Running Aframe Training: Phases 1-3

These phases are all about building value for the target behavior (four feet in the box), adding a cue, and testing that verbal cue before continuing on to adding additional layers and challenges to the behavior. 

I begin in a neutral location to the box.

  1. Dog steps into box
  2. Mark & feed in box (room service) 
  3. Mark & feed out of box (tossed cookie) 
  4. Repeat steps 1-3, for 5-10 repetitions 

I like to mark and feed in the box initially so that the dog understands that it is about getting all four feet in the box, vs just running through chasing your tossed cookie. 

When you reward your dog, keep their bodies facing the direction they are moving in as best you can. We do not want to teach them to come to the target and face you, we want them to stay on the line that they came off it. 

When you reward outside of the box, you want to toss the treat about two of your dog’s body lengths away – enough that they can collect their treat, turn around and have time to look for their target. Try to keep the treats on the direct line that will take them back to the box – we don’t want to add in angles at this point. 

You may be wondering why I stop the dog in the box or on the mat. This is a running aframe class afterall! I do this for the first phase, so that he dog is very clearly thinking about “get all four feet in/on the target”. I have found without this phase, the dogs quickly learn to just chase the tossed reward and are not actually thinking about the target at all.

 

In this demonstration of Phase 1, I am using a mat with Shrek. If they mess up the mat, you can try to fix it while they are chasing their tossed treat, but it’s not a big deal if you can’t get it done in time. 

In this demonstration of Phase 1, you’ll see that Dibz is not immediately offering to step into the box. Notice that I take *any* approximation: turning back towards the box, one foot in, two feet in, etc, and I even alternate between lower and higher critera, until he’s finally moving more fluidly towards the box. Some dogs will ust immediately go “yay, target!” and start interacting, and others will need things split more finely, and that’s ok!

Phase 2:  

I keep the same position relative to the box. 

  1. Dog steps all 4 feet into box 
  2. Mark & feed out of box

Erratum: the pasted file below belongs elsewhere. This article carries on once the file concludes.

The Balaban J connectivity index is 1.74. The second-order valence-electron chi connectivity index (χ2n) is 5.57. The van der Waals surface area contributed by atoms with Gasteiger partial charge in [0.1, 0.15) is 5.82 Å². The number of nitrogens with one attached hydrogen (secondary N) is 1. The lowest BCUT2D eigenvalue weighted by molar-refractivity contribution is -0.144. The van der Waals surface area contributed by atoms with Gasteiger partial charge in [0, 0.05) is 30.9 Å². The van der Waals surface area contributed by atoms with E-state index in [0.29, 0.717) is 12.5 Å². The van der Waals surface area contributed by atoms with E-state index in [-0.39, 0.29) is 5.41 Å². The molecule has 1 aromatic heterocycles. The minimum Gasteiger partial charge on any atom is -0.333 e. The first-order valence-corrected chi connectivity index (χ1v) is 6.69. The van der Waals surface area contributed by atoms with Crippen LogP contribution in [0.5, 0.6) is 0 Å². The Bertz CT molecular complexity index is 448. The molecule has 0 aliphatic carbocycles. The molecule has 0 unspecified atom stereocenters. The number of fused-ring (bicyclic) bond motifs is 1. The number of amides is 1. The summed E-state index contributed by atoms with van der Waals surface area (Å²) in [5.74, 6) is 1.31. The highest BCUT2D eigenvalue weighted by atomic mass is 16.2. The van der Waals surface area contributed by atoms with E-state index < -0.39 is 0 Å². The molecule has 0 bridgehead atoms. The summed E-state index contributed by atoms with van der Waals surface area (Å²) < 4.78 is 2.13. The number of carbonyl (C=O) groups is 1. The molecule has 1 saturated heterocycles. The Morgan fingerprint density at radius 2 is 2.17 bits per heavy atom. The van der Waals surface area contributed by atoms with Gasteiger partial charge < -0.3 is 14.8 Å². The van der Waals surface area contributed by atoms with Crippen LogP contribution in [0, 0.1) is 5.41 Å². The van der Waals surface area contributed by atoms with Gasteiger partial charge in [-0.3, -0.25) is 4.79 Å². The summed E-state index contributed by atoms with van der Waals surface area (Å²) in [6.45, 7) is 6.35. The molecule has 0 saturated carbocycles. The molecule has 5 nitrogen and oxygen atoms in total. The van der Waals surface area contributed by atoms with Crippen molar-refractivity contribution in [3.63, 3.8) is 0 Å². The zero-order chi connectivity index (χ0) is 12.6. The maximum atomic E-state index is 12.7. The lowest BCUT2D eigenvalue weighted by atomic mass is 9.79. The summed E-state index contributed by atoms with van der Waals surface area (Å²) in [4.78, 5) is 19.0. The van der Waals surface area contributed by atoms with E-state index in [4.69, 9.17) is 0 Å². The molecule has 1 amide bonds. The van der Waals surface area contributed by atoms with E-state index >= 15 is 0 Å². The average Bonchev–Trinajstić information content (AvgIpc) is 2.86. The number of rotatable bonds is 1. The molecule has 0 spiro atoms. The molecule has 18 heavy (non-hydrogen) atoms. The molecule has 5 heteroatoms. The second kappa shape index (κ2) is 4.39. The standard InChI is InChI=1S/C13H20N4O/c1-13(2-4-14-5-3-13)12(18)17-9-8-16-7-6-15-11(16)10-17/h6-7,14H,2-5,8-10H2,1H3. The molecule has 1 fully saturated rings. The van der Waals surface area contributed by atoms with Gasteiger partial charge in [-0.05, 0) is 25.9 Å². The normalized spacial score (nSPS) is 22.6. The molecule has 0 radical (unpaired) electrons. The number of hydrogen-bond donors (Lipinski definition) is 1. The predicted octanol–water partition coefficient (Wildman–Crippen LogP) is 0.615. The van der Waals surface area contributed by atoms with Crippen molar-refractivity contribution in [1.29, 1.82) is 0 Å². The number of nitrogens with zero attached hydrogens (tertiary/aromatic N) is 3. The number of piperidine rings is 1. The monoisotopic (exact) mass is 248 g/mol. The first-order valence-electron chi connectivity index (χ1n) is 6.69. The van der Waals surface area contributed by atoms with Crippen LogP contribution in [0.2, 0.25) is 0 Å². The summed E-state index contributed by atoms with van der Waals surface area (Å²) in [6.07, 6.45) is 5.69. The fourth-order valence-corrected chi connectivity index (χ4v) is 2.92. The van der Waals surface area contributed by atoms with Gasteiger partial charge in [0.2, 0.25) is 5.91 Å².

Repeat this pattern for 5-10 reps. 

Mechanics matter here – hands at sides, and only say “get” when you anticipate the 4th foot getting into the box. This should naturally cause your dog to pause slightly, as they wait for you to either mark room service or tossed food. This thoughtfulness is what I am looking for. If your mechanics are sloppy, your dog will soon be chasing the food, and only watching your hand, accidentally coming in contact with the box. 

I am aware of the stepping on the box, and if she stops with less than 4 paws in, I reset to the same direction she came from. This is how I would handle any error at this stage. 

Naming the Behavior 

Phase 3: 

I keep the same position relative to the box. 

  1. Dog steps all 4 feet into box 
  2. Mark & feed out of box
  3. Dog collects reinforcement
  4. Insert aframe cue 
  5. Dog steps all 4 feet into box 
  6. Mark and feed out of box 

Repeat for 5-10 reps to add the cue. 

 

I use the cue that I will call the aframe, and once we put the box on the actual aframe and backchain it, the behavior will be “climb the frame and hit the target on the way down”. 

Test Your Verbal Cue

Now that you’ve got the target (box or mat) on a verbal cue, let’s test it! Ways to test your cue are: 

  1. Take a step back from the target, so there is empty space between you and it. Set your dog up in the same locations to approach the box. How do they respond? Do they seek out the target or do they gravitate towards you? 

1B. Take another step back. Still good? If so, move on to 1C. 

1C. Turn your body so that you are parallel to the target, rather than facing it. You’ll turn so that you’re facing the direction your dog is heading in. While they are collecting their cookie, turn and face the new direction before verbally cueing the box.

Test Your Verbal Cue

Change your dog’s approach to the box. Using your tossed treats, set your dog up to approach the box on different angles, rather than straight on to the box.

Increase the value of the reinforcer you are using. Since we are still tossing treats, the reinforcer you hold in your hand is a distraction to the dog when they are trying to seek out the target. If you’ve tested the cue in the above ways, the dog is comfortable moving away from their reinforcer to earn that reward. What if you increase the value of that reinforcer? Is your dog still willing to move away from you to seek the target out? You may have to begin close to the target again to help your dog be successful, but then should work back up to being at least 5-6 feet away from the box, even when you have something that they really want in your hands. 

Assignment 

Show me what you’ve got! We want to be sure that the dog is purposefully seeking out the target vs running over/into it incidentally before moving on to adding other distractions, like a pre-placed reward or your motion. 

About Synergy Dog Sports

Committed to providing a supportive learning environment for learners at both ends of the leash, Megan works with each team as individuals, bringing them to the next level no matter which path you choose to take with her: in-person classes, seminars, online classes, or 1-on-1 coaching.